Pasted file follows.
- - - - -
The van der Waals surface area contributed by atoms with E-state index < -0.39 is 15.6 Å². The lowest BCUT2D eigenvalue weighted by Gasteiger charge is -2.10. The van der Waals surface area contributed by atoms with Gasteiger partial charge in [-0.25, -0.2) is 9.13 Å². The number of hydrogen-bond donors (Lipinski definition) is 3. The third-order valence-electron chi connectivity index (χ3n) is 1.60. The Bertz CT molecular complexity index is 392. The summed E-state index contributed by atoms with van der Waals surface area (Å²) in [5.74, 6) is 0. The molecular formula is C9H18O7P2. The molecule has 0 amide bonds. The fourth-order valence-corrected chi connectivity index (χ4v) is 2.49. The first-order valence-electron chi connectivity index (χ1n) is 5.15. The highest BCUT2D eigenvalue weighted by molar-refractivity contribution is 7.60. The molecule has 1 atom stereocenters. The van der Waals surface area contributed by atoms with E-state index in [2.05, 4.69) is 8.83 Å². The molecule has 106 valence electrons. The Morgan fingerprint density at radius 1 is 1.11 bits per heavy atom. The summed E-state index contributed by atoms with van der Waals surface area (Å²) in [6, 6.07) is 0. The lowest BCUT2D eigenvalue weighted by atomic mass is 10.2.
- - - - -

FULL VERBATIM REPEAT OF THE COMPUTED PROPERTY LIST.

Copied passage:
The van der Waals surface area contributed by atoms with E-state index < -0.39 is 15.6 Å². The lowest BCUT2D eigenvalue weighted by Gasteiger charge is -2.10. The van der Waals surface area contributed by atoms with Gasteiger partial charge in [-0.25, -0.2) is 9.13 Å². The number of hydrogen-bond donors (Lipinski definition) is 3. The third-order valence-electron chi connectivity index (χ3n) is 1.60. The Bertz CT molecular complexity index is 392. The summed E-state index contributed by atoms with van der Waals surface area (Å²) in [5.74, 6) is 0. The molecular formula is C9H18O7P2. The molecule has 0 amide bonds. The fourth-order valence-corrected chi connectivity index (χ4v) is 2.49. The first-order valence-electron chi connectivity index (χ1n) is 5.15. The highest BCUT2D eigenvalue weighted by molar-refractivity contribution is 7.60. The molecule has 1 atom stereocenters. The van der Waals surface area contributed by atoms with E-state index in [2.05, 4.69) is 8.83 Å². The molecule has 106 valence electrons. The Morgan fingerprint density at radius 1 is 1.11 bits per heavy atom. The summed E-state index contributed by atoms with van der Waals surface area (Å²) in [6, 6.07) is 0. The lowest BCUT2D eigenvalue weighted by atomic mass is 10.2.